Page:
Or to put it another way, Sallie Mae is doing exactly what lenders usually do: they charge more interest to people who are at higher risk of defaulting. If McIntosh College is the sort of institution that places its graduates into cashier positions at Rite Aid, then I too would be nervous about lending $20,000 to a McIntosh student.
The lawsuit is just about some lawyers trying to cash in. As a mechanism for social change this is completely inefficient. What would happen is:
1) Class action plaintiffs win.
2) Sallie Mae lowers its interest rate to the high risk group.
3) Sallie Mae (to keep making money) increases its interest rate to the low risk group.
Effectively you end up with the low risk group subsidizing the high risk group's student loans. Even assuming this is a desirable end goal, it would be vastly more efficient and fair to try to effect this change through the political process.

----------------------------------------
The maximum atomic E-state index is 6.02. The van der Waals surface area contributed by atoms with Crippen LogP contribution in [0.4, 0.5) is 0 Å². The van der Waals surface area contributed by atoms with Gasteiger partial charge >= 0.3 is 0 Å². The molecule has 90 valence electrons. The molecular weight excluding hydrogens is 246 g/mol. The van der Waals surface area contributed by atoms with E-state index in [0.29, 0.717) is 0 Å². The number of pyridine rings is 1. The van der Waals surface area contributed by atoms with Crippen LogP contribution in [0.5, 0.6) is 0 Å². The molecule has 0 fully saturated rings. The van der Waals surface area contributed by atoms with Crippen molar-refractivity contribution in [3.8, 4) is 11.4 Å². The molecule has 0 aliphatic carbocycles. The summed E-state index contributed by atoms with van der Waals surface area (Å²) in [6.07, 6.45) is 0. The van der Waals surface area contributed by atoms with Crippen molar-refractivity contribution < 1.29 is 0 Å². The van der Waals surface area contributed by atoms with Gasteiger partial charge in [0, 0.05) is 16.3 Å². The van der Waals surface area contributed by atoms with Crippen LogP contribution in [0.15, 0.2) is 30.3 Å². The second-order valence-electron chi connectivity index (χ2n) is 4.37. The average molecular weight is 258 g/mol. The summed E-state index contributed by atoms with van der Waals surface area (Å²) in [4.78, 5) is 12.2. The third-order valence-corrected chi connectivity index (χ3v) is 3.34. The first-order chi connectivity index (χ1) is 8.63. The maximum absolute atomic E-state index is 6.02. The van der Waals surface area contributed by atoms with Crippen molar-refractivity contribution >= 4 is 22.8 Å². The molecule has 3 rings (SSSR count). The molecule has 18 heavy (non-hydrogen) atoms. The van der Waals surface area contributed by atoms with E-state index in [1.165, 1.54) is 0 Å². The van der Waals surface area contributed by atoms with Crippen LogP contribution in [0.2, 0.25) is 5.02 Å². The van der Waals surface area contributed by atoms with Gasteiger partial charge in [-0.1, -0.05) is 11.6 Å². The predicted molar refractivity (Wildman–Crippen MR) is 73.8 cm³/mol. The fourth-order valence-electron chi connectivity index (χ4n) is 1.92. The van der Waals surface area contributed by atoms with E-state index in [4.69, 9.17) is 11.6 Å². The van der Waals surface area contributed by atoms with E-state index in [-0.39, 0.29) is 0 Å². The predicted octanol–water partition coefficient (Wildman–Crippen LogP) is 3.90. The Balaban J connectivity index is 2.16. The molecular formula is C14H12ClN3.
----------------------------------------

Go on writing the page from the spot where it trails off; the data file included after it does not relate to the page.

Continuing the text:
Class action suits have their place as an enforcement mechanism. They are a good way of, for example, forcing car companies and drug manufacturers to keep standards high. But they are not the appropriate mechanism for changing educational policy.